Prophet Isaiah in the first reading speaks of the sufferings endured by the servant. This reading is taken from the closing verses of the servant song in Isaiah where the poem begins and ends with the testimony from God about the accomplishments of the servant.  His personal self reflects of his life telling us how generously and submissively he gave himself up. There is the admiration of the sacrifice made by the individual for others. They marvel at the wonderful things the Servant accomplished even though the Servant could be summarily dismissed by the world. This servant suffers and is crushed. He faces the hatred and rejection from people. In the context of Isaiah, the Servant represents the ideal Israel, repentant of the sins of the past and now ready to serve God in the world. In their ignorance the Servant’s contemporaries tormented him, killed him and assigned him a grave among the wicked. Amazingly God is pleased with him because by his suffering and death the servant won the forgiveness and healing for the world. This is the victory of the servant and for this he is exalted by God and he enjoys a life beyond the ordinary.  He has the right relationship with God.  He sees the light and enjoys a life beyond the ordinary.  By his suffering and death the Servant won forgiveness and healing for the world.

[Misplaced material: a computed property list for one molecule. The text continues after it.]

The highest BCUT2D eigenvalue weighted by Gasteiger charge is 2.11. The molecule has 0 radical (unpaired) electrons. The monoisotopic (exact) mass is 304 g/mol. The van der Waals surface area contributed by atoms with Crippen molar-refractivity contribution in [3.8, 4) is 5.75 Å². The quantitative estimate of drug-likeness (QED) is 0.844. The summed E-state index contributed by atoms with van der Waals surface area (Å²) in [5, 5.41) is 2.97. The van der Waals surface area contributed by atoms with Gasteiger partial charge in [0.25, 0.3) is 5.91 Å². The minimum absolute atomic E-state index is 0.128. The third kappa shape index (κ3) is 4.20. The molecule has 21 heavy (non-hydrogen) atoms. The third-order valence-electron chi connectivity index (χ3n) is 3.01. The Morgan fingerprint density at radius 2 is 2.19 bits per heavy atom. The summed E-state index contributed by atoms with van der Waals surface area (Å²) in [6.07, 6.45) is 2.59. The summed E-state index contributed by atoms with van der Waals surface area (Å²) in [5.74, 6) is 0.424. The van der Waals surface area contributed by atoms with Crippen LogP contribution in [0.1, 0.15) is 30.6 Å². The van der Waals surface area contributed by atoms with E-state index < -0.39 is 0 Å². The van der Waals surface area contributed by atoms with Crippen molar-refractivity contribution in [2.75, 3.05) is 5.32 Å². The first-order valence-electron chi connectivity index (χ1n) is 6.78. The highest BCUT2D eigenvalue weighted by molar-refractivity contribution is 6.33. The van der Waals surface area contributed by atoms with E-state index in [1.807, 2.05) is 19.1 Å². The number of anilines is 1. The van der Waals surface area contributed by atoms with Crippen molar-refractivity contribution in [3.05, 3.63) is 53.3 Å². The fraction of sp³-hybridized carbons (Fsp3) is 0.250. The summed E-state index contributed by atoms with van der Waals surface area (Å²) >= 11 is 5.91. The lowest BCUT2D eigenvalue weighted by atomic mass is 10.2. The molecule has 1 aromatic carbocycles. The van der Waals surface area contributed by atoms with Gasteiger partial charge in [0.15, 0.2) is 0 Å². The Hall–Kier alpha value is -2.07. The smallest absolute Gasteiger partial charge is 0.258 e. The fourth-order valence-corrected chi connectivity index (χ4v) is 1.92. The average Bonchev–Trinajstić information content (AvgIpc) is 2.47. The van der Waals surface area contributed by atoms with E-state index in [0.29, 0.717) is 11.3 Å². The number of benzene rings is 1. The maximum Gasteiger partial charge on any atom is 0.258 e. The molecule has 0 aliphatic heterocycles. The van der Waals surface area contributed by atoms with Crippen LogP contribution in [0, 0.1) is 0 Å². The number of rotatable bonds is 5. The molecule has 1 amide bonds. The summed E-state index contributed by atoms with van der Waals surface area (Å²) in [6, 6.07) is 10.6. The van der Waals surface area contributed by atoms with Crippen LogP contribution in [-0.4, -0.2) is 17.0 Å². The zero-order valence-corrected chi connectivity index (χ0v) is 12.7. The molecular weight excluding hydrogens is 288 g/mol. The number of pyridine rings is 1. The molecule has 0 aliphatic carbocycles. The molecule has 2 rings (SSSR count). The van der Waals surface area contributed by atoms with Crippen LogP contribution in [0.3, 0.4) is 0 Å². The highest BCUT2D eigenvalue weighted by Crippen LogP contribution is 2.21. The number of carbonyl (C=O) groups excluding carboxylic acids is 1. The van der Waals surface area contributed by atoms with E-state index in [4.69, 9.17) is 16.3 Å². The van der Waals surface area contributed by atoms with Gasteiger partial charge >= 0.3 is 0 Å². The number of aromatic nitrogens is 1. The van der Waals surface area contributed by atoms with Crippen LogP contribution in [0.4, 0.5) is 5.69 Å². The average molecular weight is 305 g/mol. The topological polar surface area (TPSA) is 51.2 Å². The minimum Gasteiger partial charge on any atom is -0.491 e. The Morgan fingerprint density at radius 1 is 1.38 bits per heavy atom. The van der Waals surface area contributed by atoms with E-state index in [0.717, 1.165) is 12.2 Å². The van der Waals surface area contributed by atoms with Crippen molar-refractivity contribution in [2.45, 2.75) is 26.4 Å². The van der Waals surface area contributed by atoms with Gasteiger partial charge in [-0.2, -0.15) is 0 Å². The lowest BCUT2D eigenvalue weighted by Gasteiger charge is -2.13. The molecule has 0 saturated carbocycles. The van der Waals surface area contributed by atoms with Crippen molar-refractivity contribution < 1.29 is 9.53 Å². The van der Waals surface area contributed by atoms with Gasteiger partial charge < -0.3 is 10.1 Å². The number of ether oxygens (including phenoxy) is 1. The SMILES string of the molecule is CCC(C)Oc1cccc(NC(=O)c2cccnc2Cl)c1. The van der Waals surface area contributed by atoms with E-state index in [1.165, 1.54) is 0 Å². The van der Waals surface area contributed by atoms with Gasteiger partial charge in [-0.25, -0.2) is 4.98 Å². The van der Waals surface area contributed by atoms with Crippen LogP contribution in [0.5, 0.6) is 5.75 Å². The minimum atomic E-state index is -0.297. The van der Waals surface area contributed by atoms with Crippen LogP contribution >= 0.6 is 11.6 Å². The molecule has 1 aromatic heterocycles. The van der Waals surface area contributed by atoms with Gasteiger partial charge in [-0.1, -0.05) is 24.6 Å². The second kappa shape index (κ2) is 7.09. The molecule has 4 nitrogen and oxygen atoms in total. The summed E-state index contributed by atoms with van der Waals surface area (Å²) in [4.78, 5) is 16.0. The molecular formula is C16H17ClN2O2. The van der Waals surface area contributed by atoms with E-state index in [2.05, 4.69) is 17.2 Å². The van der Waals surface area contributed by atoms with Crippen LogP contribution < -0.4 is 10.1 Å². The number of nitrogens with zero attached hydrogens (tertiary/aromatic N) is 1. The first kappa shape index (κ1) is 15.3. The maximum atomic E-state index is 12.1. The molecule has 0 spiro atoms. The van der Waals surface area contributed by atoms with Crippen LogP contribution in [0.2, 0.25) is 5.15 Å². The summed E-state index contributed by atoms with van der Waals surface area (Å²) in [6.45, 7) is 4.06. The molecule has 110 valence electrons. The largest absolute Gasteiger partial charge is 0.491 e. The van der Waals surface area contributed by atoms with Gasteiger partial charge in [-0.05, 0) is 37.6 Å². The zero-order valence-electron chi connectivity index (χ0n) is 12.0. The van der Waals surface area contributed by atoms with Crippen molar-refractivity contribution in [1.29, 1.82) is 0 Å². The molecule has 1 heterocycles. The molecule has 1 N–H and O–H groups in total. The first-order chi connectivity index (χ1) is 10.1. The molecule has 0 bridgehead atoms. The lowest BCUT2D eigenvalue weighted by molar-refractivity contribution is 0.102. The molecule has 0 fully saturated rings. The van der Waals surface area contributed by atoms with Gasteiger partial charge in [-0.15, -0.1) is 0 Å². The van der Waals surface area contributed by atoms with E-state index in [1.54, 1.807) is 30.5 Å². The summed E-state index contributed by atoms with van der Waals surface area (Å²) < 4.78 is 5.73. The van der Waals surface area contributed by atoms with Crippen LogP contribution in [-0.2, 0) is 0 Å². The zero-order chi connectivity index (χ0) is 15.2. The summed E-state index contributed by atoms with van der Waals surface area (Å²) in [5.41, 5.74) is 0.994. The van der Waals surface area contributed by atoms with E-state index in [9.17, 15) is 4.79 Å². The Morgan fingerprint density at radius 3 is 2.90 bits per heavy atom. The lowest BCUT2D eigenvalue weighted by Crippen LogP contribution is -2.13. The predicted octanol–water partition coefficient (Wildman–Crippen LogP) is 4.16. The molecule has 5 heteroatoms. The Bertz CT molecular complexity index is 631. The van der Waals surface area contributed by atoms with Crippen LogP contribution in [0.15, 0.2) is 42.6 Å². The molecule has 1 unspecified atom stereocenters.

The Second Reading from the letter to the Hebrews urges us to stand steadfast in faith, for our Leader and High Priest is none other than Jesus, the Son of God. As a High priest he is chosen to be the mediator between God and man.  In Jesus we have the Supreme High Priest who has offered full atonement for us and has suffered more than we ever can.  He understands our weaknesses and our needs. He is the Son of God and can accomplish great things for us. He is also human and knows what it is to be tested. Therefore he can sympathize with us in all our struggles. He carried out the expiation rites on the Day of Atonement to sprinkle the ark with the blood of the sacrifices. No other priest could enter there but Jesus has gone into the Holy of Holies with his own blood and has sprinkled it on the altar for the forgiveness of sins.  This High Priest was tempted while on earth but he never gave in to any of these temptations and therefore emerged victorious over the human fear of suffering.  Now Jesus is glorified in his humanity and has entered into heaven. Therefore we can confidently have recourse in our difficulties to the throne of God, for Christ is there to recommend our Petitions to his Father. He is now our advocate with God the Father we have the confidence that God’s mercy and grace are always available. We can call him in all our needs and god will give us the necessary strength to overcome the temptations and difficulties.